The Au.D. program is a four-year professional doctorate program offered jointly by the UW–Madison Department of Communication Sciences and Disorders and the UW–Stevens Point School of Communicative Disorders.

The program was designed to train professional audiologists through a firm foundation in science and technology. Clerkships and onsite mentoring assure that students graduate with superior clinical skills.

In this unique program, lecture classes are taught simultaneously at both campuses; videoconferencing allows for interaction with students and faculty at the remote campus. Laboratory experiences are taught separately, using the same curriculum, on each campus. Summer academic course work is entirely online, and clinical experiences take place both on and off campus.

The Au.D. program is accredited by the Council on Academic Accreditation in Audiology and Speech–Language Pathology (CAA) of the American Speech–Language–Hearing Association.

The academic objectives of the program are:

  • To prepare students to enter the profession of audiology fully able to function as independent audiologists in private practice, medical clinics, and school settings.
  • To provide a strong theoretical, technical, and scientific base for the clinical practice of audiology.
  • To prepare students to meet certification and licensure requirements for the practice of clinical audiology.
  • To prepare students to be lifelong learners.

Students apply to either the named option (sub-major) in "Audiology: Collaborative Program at Stevens Point" or "Audiology: Collaborative Program at UW-Madison".

Graduate School Resources

Resources to help you afford graduate study might include assistantships, fellowships, traineeships, and financial aid. Further funding information is available from the Graduate School. Be sure to check with your program for individual policies and processes related to funding.

Program Resources

Financial assistance, sometimes available to graduate students in communication sciences and disorders, consists of scholarships, fellowships, traineeships, and project and research assistant positions. Financial assistance is very limited and varies from year to year. 

Minimum Graduate School Requirements

Review the Graduate School minimum academic progress and degree requirements, in addition to the program requirements listed below.

Major Requirements


Face to Face Evening/Weekend Online Hybrid Accelerated
Yes No No No No

Mode of Instruction Definitions


Minimum Credit Requirement 75 credits
Minimum Residence Credit Requirement 75 credits
Minimum Graduate Coursework Requirement All (100%) of the minimum number of credits (75) must be taken in graduate-level coursework; courses with the Graduate Level Coursework attribute are identified and searchable in the university's Course Guide.
Overall Graduate GPA Requirement 3.00 GPA required.
Other Grade Requirements The Graduate School requires an average grade of B or better in all coursework (300 or above, not including research credits) taken as a graduate student unless conditions for probationary status require higher grades. Grades of Incomplete are considered to be unsatisfactory if they are not removed during the next enrolled semester.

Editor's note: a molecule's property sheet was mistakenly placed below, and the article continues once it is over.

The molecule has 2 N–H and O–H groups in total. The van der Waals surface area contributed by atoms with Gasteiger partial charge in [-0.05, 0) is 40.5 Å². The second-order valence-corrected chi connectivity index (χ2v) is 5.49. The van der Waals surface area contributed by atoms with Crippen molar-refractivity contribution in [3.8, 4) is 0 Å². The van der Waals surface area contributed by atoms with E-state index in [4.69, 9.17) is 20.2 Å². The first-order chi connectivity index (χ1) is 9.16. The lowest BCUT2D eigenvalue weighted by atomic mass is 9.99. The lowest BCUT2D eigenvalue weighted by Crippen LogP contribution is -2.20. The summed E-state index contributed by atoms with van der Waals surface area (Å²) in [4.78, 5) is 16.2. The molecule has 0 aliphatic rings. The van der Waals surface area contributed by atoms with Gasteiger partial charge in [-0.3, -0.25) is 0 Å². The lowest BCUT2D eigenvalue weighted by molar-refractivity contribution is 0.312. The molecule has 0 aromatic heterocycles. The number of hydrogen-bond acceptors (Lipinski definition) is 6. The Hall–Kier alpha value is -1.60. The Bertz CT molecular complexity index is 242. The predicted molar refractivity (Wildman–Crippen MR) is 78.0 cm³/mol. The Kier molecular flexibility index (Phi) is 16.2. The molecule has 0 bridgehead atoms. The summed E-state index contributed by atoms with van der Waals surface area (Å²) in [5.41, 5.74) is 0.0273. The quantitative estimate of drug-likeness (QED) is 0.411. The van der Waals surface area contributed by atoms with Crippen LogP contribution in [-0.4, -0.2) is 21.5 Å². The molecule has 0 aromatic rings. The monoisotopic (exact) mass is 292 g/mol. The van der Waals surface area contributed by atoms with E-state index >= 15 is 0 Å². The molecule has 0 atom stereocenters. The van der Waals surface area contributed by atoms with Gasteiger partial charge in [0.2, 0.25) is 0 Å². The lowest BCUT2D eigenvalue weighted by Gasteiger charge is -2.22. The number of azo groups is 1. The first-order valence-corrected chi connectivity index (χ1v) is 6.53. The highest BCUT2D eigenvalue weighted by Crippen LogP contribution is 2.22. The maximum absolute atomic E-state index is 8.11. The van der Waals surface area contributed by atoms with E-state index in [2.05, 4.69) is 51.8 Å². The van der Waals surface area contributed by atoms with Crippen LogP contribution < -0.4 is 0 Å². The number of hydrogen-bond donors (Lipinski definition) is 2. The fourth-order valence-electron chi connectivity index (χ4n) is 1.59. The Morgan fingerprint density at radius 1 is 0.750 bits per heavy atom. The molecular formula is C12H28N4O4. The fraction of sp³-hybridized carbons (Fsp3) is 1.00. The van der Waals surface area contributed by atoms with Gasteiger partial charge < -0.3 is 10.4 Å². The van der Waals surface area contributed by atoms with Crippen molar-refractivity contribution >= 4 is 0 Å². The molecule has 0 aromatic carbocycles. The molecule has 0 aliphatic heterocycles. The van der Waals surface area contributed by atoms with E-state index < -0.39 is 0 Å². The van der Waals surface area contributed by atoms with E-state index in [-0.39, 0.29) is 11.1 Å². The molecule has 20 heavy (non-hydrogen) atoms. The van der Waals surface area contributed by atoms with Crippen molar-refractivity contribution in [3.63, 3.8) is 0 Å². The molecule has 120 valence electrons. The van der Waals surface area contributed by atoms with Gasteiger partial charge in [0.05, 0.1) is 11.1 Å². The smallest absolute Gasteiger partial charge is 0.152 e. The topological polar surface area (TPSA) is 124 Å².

Assessments and Examinations Consult the program for specific requirements.
Language Requirements Contact the program for information on any language requirements.
Doctoral Minor / Breadth Requirements Audiology doctoral students are not required to complete a doctoral minor; they may pursue a minor if they wish.


Year 1, Fall Semester
CS&D 850 Hearing Science I: Basic Acoustics and Psychoacoustics3
CS&D 852 Hearing Assessment2
CS&D 853 Hearing Assessment Laboratory1
CS&D 854 Electroacoustics and Instrument Calibration2
CS&D 855 Electroacoustics and Calibration Laboratory1
CS&D 891 Clerkship in Audiology I2
CS&D 424 Sign Language I (optional if not completed in undergrad)2
Year 1, Spring Semester
CS&D 832 Pediatric Audiology3
CS&D 856 Amplification Systems I2
CS&D 857 Laboratory in Amplification Systems I1
CS&D 858 Physiological Assessment in Audiology I2
CS&D 859 Laboratory in Physiological Assessment of the Auditory System I1
CS&D 891 Clerkship in Audiology I2
Year 1, Summer Semester
CS&D 833 Occupational Audiology2
CS&D 892 Clerkship in Audiology II3
Year 2, Fall Semester
CS&D 835 Clinical Research Methods3
CS&D 860 Physiological Assessment in Audiology II2
CS&D 861 Laboratory in Physiological Assessment of the Auditory System II1
CS&D 845 The Human Balance System: Structure, Assessment, and Rehabilitation2
CS&D 846 The Human Balance System: Laboratory1
CS&D 892 Clerkship in Audiology II2
Year 2, Spring Semester
CS&D 849 Geriatric Audiology: Diagnosis and Rehabilitation2
CS&D 862 Auditory and Vestibular Pathologies II3
CS&D 865 Practice Management2
CS&D 866 Amplification Systems II2
CS&D 892 Clerkship in Audiology II2
CS&D 899 Capstone Study in Audiology1
Year 2, Summer Semester
CS&D 806 Professional Issues: Medical Issues1
CS&D 893 Clerkship in Audiology III3
Year 3, Fall Semester
CS&D 863 Implantable Auditory Prostheses2
CS&D 834 Counseling in Audiology2
CS&D 899 Capstone Study in Audiology3
CS&D 893 Clerkship in Audiology III3
Year 3, Spring Semester
CS&D 865 Practice Management (alternate years)2
CS&D 867 School Methods for Audiologists1
CS&D 836 Pediatric Habilitation/Rehabilitation3
CS&D 899 Capstone Study in Audiology3
CS&D 893 Clerkship in Audiology III3
Year 3, Summer Semester
CS&D 894 Externship in Audiology3
Year 4, Fall Semester
CS&D 921 Seminar-Problems in Audiology3
CS&D 894 Externship in Audiology3
Year 4, Spring Semester
CS&D 921 Seminar-Problems in Audiology3
CS&D 894 Externship in Audiology3

Named Options (Sub-Majors)

A named option is a formally documented sub-major within an academic major program. Named options appear on the transcript with degree conferral. Students pursuing the Audiology Au.D. must select one of the following named options:

Graduate School Policies

The Graduate School’s Academic Policies and Procedures provide essential information regarding general university policies. Program authority to set degree policies beyond the minimum required by the Graduate School lies with the degree program faculty. Policies set by the academic degree program can be found below.

Major-Specific Policies

Graduate Program Handbook

The Graduate Program Handbook is the repository for all of the program's policies and requirements.

Prior Coursework

Graduate Work from Other Institutions

No prior coursework from other institutions is allowed.